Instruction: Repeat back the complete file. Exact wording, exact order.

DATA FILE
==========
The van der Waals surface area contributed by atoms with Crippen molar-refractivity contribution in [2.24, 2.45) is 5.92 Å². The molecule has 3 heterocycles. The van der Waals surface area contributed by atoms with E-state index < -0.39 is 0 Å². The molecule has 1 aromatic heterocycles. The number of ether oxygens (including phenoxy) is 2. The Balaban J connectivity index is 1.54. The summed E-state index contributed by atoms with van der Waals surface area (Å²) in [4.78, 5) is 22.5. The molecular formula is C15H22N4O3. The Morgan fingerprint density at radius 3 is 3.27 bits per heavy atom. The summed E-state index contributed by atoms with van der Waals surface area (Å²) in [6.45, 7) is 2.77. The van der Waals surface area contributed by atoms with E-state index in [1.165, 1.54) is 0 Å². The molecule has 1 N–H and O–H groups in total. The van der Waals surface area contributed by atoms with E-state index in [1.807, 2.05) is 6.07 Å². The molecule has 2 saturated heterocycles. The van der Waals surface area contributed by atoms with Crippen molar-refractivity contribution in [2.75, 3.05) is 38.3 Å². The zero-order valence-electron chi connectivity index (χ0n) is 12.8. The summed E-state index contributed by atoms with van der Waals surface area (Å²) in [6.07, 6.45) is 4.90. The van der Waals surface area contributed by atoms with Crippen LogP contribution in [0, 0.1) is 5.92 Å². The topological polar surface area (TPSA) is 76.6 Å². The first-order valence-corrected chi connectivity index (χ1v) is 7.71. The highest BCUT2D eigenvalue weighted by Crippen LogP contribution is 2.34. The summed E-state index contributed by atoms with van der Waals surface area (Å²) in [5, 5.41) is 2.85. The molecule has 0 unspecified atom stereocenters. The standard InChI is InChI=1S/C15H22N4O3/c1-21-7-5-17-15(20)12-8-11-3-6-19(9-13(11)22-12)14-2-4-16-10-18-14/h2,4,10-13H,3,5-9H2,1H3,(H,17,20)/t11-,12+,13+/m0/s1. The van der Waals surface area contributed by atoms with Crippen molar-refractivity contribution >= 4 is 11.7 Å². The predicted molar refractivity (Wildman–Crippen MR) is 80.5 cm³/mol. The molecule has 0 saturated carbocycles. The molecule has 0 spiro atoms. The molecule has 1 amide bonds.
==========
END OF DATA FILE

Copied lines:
The van der Waals surface area contributed by atoms with Crippen molar-refractivity contribution in [2.24, 2.45) is 5.92 Å². The molecule has 3 heterocycles. The van der Waals surface area contributed by atoms with E-state index < -0.39 is 0 Å². The molecule has 1 aromatic heterocycles. The number of ether oxygens (including phenoxy) is 2. The Balaban J connectivity index is 1.54. The summed E-state index contributed by atoms with van der Waals surface area (Å²) in [4.78, 5) is 22.5. The molecular formula is C15H22N4O3. The Morgan fingerprint density at radius 3 is 3.27 bits per heavy atom. The summed E-state index contributed by atoms with van der Waals surface area (Å²) in [6.45, 7) is 2.77. The van der Waals surface area contributed by atoms with E-state index in [1.165, 1.54) is 0 Å². The molecule has 1 N–H and O–H groups in total. The van der Waals surface area contributed by atoms with E-state index in [1.807, 2.05) is 6.07 Å². The molecule has 2 saturated heterocycles. The van der Waals surface area contributed by atoms with Crippen molar-refractivity contribution in [2.75, 3.05) is 38.3 Å². The zero-order valence-electron chi connectivity index (χ0n) is 12.8. The summed E-state index contributed by atoms with van der Waals surface area (Å²) in [6.07, 6.45) is 4.90. The van der Waals surface area contributed by atoms with Crippen LogP contribution in [0, 0.1) is 5.92 Å². The topological polar surface area (TPSA) is 76.6 Å². The first-order valence-corrected chi connectivity index (χ1v) is 7.71. The highest BCUT2D eigenvalue weighted by Crippen LogP contribution is 2.34. The summed E-state index contributed by atoms with van der Waals surface area (Å²) in [5, 5.41) is 2.85. The molecule has 0 unspecified atom stereocenters. The standard InChI is InChI=1S/C15H22N4O3/c1-21-7-5-17-15(20)12-8-11-3-6-19(9-13(11)22-12)14-2-4-16-10-18-14/h2,4,10-13H,3,5-9H2,1H3,(H,17,20)/t11-,12+,13+/m0/s1. The van der Waals surface area contributed by atoms with Crippen molar-refractivity contribution >= 4 is 11.7 Å². The predicted molar refractivity (Wildman–Crippen MR) is 80.5 cm³/mol. The molecule has 0 saturated carbocycles. The molecule has 0 spiro atoms. The molecule has 1 amide bonds.